Mr. Creech Jones:
asked the Secretary of State for the Colonies whether, in view of the many reports on recent disturbances in the West Indies that labour unrest is due to economic causes and that distress exists in many of the islands, he will cause an inquiry into the whole problem of over-population, social distress, and economic dislocation in this part of the Colonial Empire, with a view to action being taken to remove these evils?
I am doubtful as to the value of a general inquiry of the kind suggested. In so far as the particular problems of individual Colonies are concerned, it is improbable that a further inquiry would add anything to the reports which are already in my possession. The economic situation of the West Indies is largely due to world-wide causes. This is particularly true of the sugar industry, on which these Colonies are mainly dependent, and as I stated in reply to a question by the hon. and gallant Member for South Cardiff (Captain A. Evans) on nth May. the International Sugar Council is charged with the duty of seeking means of overcoming the difficulties of this industry. As regards over-population, I would invite attention to the reply which my predecessor gave to a question by the hon. Member for Clay Cross (Mr. Ridley) on 23rd February.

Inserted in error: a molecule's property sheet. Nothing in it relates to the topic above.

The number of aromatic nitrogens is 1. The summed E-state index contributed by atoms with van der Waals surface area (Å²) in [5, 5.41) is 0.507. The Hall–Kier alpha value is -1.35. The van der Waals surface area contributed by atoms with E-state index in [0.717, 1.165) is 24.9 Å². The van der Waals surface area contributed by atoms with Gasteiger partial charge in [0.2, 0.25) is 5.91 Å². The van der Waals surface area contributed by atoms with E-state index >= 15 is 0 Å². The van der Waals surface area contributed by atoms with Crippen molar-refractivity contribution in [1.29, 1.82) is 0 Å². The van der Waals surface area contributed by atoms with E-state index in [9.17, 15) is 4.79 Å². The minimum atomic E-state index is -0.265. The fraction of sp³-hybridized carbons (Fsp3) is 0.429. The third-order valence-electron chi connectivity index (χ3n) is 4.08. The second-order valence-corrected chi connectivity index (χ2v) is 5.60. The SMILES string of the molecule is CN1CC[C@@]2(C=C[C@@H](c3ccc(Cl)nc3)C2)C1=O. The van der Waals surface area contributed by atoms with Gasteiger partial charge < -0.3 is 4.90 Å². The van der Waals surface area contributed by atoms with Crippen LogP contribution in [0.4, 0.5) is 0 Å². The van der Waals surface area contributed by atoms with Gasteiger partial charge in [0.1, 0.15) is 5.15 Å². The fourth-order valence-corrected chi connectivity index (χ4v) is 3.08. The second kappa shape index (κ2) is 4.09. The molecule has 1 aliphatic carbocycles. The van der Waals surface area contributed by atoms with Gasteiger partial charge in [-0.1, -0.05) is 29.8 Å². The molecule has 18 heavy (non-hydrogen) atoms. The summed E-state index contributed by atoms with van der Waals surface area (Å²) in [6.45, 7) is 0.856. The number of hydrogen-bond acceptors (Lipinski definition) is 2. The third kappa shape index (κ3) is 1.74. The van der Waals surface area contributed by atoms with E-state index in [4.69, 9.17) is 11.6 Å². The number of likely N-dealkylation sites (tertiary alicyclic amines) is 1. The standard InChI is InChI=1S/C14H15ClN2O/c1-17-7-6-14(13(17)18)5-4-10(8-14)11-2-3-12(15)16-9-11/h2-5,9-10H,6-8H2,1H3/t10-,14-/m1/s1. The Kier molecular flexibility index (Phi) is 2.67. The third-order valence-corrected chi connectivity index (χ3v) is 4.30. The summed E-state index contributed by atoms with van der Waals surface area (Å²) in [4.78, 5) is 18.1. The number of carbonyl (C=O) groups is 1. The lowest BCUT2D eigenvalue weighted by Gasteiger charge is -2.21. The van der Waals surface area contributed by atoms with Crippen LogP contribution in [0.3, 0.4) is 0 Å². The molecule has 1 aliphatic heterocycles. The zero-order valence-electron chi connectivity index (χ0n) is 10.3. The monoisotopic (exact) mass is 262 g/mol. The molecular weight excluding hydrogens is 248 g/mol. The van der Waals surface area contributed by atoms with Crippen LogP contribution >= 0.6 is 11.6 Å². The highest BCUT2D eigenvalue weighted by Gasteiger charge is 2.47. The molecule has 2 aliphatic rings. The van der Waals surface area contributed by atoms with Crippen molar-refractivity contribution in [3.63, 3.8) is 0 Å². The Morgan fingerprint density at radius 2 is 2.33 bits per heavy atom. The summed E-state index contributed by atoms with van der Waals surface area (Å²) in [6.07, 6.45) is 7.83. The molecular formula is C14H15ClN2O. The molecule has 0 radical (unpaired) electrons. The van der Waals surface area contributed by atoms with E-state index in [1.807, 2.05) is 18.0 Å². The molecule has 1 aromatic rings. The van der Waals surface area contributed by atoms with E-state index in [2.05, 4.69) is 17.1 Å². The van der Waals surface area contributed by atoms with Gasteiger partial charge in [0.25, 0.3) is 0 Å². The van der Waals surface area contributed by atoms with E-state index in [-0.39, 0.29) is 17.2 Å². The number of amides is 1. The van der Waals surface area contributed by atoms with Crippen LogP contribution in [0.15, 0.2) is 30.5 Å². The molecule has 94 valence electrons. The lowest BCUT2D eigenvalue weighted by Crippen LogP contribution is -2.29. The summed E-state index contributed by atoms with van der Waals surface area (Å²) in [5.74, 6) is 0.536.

Mr. David Adams:
asked the Secretary of State for the Colonies what organisations are being financed for the study of diseases of tropical plants in the West Indies, and at what cost; and whether he will consider an increase of expenditure on this purpose with a view to improving the position of primary producers in the West Indies and so preventing, through the payment of better wages, outbreaks of native discontent?